And in one of the most obvious, “you-shoulda-seen-this-coming-for-miles” sort of transitions or segues that I can recall ever using in a sermon, the Apostle Paul, in last week’s reading, shared that we are all “insiders” to God’s plan for the redemption of the whole world. We are, Paul says, inside traders because of what God has revealed to us through Jesus Christ. But rather than just seek to profit for ourselves, we are instructed to make this information known to anyone and everyone. God loves all of creation and has a plan to bring redemption and salvation to all the world - that is, God wants everyone on the inside with this one.
That’s not as easy as it sounds though because, realistically, we have enemies. We do, we have enemies in the world, people we don’t agree with, people we don’t like, people who don’t like us. From people on the opposite side of culture wars, to that nemesis at work or the bully at school, most of us have an enemy who is not entirely an abstraction. We may not use that word, but the effect is the same. Many of us may also be “the enemy” of someone else. And then, when relationships like this get really convoluted, we sometimes get into “the enemy of my enemy is my friend” kind of thinking and then you don’t know who’s who.
But like it or not, in life, there are insiders and outsiders. The welcome mat is placed for some and not for others. Some are accepted—others are rejected. Perhaps you have had the experience of being on the inside, of knowing acceptance. It’s a secure feeling. Maybe you have also known rejection and exclusion. It can be frustrating and disillusioning.
Interestingly, as much as we waffle back and forth on the issue - being open to including as insiders “people like us,” while being less open to “people like them,” studies of young men - and it is almost exclusively young men - who commit mass shootings, hate crimes, and who are radicalized into some kind of violence, are often people who have been excluded, shoved to the outside at some critical juncture in their lives. That kind of insider-outsider ostracism comes at a huge cost for many in our society when it reaches that level of extremism, which it seems to be doing with more and more frequency.
But what do these questions have to do with us, reading this letter to a strange place and to a people identified by the word “Ephesus,” twenty centuries later? The answer is that it has everything to do with us - EVERYTHING. The primary issues in this letter are our acceptance before God, our access to God, and our acceptance of one another. The good news, Paul proclaims, is that there is “wideness in God’s mercy.” The good news, Paul insists, is that Jesus Christ has destroyed the distinctions between insider and outsider, accepted and rejected. Jesus has torn down the walls that the world, society, and religion has sought to build up - just knocked them to the ground.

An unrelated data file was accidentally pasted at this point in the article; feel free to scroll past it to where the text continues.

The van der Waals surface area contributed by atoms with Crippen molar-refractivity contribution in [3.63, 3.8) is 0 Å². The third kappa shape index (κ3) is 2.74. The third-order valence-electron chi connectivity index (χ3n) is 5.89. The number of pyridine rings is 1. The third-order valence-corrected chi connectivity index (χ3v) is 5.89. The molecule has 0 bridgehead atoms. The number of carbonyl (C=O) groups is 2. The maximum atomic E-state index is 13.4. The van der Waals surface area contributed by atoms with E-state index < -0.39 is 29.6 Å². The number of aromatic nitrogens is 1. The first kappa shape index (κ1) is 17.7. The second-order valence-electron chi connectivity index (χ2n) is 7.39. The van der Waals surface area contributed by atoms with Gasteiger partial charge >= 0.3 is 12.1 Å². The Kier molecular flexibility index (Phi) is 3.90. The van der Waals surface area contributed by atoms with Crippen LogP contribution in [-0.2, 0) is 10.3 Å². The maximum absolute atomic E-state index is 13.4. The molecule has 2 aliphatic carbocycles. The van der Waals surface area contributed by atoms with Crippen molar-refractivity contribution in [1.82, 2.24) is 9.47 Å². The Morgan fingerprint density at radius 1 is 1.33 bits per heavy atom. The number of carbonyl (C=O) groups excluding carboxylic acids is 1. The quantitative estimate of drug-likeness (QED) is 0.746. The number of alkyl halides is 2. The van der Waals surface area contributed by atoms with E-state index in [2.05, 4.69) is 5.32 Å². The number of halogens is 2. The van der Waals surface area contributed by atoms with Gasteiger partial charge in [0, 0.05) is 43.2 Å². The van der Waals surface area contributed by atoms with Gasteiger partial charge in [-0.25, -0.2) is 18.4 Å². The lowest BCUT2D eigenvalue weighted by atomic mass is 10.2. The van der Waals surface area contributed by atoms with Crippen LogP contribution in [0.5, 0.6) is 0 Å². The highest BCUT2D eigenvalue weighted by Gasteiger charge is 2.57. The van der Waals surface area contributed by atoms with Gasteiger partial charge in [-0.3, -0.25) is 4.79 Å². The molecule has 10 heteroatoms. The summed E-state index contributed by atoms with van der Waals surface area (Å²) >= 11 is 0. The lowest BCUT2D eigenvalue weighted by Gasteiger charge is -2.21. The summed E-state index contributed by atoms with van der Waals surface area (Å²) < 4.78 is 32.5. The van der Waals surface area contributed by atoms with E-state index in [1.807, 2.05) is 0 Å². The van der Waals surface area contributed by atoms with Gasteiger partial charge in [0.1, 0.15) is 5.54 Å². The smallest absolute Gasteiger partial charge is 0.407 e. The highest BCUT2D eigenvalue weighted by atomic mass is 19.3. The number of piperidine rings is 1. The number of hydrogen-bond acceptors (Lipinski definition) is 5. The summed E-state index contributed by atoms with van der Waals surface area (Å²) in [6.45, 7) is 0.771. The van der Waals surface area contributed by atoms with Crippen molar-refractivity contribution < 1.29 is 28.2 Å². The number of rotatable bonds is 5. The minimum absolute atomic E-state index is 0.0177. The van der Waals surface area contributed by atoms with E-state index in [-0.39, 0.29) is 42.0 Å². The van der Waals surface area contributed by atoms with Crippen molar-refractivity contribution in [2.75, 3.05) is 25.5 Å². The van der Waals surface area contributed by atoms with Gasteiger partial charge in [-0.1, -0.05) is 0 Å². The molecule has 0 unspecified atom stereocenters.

And this is really, really good news for us because,
you see, we are the outsiders to whom Paul refers,
we are the Gentiles, we are the ones who once were far off, but now have been brought near, who once were lost but now are found. As Gentiles, ours is the group that was pushed to the edges, left in the margins.
Thank God there’s wideness in God’s mercy!
This has happened through the love of Jesus, through the work that God did when Jesus was nailed to the cross—a cross that represents the peace that God has made with the world; a cross that represents all divisions; a cross that communicates God’s desires for the world.
The wall of division that Jesus tore down was the wall of temple and law, which separated the holy people from the unclean; which prevented many people—most people—from God; which limited their access. God was kept hidden within the walls by the so-called insiders, but this could never be God’s ultimate purpose, because it is true, there is wideness in God’s mercy.
In Jesus Christ, God looks upon the multitudes who are hungry and has compassion (Mark 6), and says, “You are included.”
In Jesus Christ, God looks upon the Gentile, and says, “You are included.”
In Jesus Christ, God looks upon the stranger, and says, “You are included.”
In Jesus Christ, God looks upon children, and says, “You are included.”